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China Officially Promotes J-10C for Export
December 15, 2019
photo-of-J-10C-the-local-service-version-of-the-export-centered-FC-20E

China Officially Promotes J-10C for Export

The Aviation Industry Corporation of China (AVIC) began promoting the Chengdu Aerospace Corporation (CAC) J-10C for export. Designated as the FC-20E, AVIC put a model of the fighter on display at its pavilion at the 2019 Dubai Air Show, which was held from 17-21 November 2019.

The J-10 is one of the People’s Liberation Army Air Force’s (PLAAF) mainstay multi-role fighters, serving as a light-to-mediumweight complement to its large and varied Flanker fleet.

The J-10C is the latest production variant of the J-10, following the J-10B, which introduced multiple key improvements, such as a diverterless supersonic inlet (DSI) and electronically scanning radar.

In April 2018, China’s Ministry of Defence announced that the PLAAF’s J-10Cs began taking on operational duties, indicating that the aircraft’s production and induction are both in full swing.

Marquee features of the J-10C reportedly include an active electronically scanned array (AESA) radar with 1,200 transmit/receive modules (TRM) with compatibility with long-range beyond-visual-range (BVR) air-to-air missiles (AAM). The J-10C was also reportedly photographed with the WS-10 turbofan engine, with at least one unit boasting a thrust-vector control (TVC)-equipped system.

Until recently, AVIC had been promoting the J-10A-based FC-20 for export, but with the FC-20E, it is clear that China’s aerospace giant is looking to market a solution that better matches its competitors’ offerings.

With the FC-20E, AVIC is taking direct aim at markets the Russians and Americans are looking to access with the MiG-35 and F-16 Block-70/72, respectively. These markets are generally looking for modern, but cost-effective multi-role fighters with contemporary sub-systems, such as AESA radars.

However, in most cases, AVIC’s main competition will be Russia’s United Aircraft Corporation (UAC), which is marketing the MiG-35 as a lower-cost alternative to Western fighters, especially in Africa.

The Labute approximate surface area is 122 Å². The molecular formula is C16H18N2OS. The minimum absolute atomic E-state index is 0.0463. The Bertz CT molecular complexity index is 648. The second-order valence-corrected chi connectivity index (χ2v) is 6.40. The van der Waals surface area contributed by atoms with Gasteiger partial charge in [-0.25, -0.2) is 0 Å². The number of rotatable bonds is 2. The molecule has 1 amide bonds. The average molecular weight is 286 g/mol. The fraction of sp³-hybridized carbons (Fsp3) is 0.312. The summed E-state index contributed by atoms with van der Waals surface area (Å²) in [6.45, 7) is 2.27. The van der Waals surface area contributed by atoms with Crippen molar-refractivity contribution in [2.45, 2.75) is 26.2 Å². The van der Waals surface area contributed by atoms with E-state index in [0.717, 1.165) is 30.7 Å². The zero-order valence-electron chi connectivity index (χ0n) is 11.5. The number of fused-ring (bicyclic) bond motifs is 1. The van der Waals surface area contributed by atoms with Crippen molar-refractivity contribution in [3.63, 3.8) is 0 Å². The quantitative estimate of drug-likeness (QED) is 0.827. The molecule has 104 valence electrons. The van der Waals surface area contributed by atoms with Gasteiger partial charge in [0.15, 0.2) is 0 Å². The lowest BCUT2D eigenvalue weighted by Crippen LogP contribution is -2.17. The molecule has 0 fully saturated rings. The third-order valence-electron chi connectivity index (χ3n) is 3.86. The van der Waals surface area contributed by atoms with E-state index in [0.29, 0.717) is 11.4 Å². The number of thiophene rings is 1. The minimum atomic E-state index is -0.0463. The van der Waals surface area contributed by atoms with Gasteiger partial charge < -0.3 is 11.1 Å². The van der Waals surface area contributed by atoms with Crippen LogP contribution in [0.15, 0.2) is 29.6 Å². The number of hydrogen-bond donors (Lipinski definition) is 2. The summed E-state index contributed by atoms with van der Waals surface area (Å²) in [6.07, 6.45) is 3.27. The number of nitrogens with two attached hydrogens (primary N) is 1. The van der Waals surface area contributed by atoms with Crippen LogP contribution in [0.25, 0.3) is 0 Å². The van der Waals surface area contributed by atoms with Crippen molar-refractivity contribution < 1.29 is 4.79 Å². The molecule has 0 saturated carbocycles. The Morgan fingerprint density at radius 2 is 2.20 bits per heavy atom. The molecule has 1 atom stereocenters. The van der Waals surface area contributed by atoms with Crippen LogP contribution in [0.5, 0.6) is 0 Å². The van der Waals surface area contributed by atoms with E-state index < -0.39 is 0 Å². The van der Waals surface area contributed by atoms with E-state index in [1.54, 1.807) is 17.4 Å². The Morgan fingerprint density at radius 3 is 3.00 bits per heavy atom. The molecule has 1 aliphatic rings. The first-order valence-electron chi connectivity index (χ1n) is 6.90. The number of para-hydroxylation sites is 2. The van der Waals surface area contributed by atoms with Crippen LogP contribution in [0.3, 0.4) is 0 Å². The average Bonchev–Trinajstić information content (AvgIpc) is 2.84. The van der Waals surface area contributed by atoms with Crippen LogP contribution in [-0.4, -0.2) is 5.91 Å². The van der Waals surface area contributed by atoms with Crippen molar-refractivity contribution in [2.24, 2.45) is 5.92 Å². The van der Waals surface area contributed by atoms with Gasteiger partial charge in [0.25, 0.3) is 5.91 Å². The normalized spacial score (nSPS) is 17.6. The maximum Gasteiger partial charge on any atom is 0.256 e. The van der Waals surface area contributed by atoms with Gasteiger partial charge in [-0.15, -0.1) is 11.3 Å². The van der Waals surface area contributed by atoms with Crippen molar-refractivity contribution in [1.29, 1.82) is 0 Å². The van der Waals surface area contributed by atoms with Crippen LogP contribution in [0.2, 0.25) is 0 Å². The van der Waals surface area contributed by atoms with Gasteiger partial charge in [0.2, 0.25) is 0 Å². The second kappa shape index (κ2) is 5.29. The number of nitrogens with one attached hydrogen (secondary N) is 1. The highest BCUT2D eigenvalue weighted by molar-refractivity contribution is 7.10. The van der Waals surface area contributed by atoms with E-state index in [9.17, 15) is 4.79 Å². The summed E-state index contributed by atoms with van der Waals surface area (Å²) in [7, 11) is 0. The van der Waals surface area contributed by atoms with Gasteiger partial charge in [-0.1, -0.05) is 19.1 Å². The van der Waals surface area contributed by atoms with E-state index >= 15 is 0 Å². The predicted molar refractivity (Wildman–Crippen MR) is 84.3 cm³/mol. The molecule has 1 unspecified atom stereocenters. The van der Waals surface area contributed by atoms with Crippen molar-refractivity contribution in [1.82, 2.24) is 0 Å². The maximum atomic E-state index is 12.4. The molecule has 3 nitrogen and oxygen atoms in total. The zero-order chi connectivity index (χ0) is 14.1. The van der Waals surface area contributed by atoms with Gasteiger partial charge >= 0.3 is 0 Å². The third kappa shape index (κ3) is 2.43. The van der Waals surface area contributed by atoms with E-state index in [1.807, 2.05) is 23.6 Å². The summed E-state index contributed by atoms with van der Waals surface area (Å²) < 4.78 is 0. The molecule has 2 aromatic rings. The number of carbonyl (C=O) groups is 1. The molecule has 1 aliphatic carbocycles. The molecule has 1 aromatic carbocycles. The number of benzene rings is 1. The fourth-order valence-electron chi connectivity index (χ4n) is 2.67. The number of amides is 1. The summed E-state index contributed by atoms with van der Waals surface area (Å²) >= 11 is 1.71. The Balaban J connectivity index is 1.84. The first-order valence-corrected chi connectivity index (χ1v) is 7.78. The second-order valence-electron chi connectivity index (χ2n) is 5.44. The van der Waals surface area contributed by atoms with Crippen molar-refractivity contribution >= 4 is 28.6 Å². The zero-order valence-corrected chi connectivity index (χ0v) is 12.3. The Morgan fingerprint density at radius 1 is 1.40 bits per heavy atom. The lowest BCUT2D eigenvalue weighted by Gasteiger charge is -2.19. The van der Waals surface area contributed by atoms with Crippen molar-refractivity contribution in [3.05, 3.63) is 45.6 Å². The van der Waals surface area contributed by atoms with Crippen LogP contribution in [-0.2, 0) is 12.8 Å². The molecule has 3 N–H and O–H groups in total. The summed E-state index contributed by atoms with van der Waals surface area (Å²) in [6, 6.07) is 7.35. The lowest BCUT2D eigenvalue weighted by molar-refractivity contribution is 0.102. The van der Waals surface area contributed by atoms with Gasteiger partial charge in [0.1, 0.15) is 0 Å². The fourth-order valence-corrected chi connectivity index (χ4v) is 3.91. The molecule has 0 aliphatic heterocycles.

According to an apparent promotional flyer of the FC-20E (previously termed as the J-10CE), the fighter’s specifications are as follows:

  • Length: 16.9 m
  • Wingspan: 9.7 m
  • Height: 5.7 m
  • Max Mach Number: 1.8
  • A/A Combat Radius 1,240 km/2,600 km (Air-to-Air Refueling)
  • Max. Ferry Range: 2,950 km

Notes & Comments:

Under its original plan for 2015, the Pakistan Air Force (PAF) had intended to procure 36 FC-20 (i.e., J-10A) to carry its “deep strike” objectives.[1] However, a shortage of funding and, apparently, greater confidence in the JF-17 program (or the J-10A not offering enough benefits for the added cost) shelved those plans.

For More Information on the Pakistan Air Force, Check Out:

Today, it appears that the PAF has largely shelved its plans for an off-the-shelf fighter. Rather, it seems to have opted to focus on developing the JF-17 and, for the future, invest in a fifth-generation fighter aircraft (FGFA) program under Project Azm. In other words, it will eschew importing fighters.

However, these plans can change. As an example, the previous Chief of Air Staff (CAS), Air Chief Marshal (ACM) Sohail Aman stated, “Pakistan definitely has to induct new aircraft. We have both Chinese and Russian options.” Thus, with altered circumstances (such as the risk of frequent escalations with India or delays in Project Azm) could see the PAF change tracts again depending on its threat-assessments.

[1] Alan Warnes. “The Pakistan Air Force – 1998-2008: A New Dawn”. 2009. p18-20

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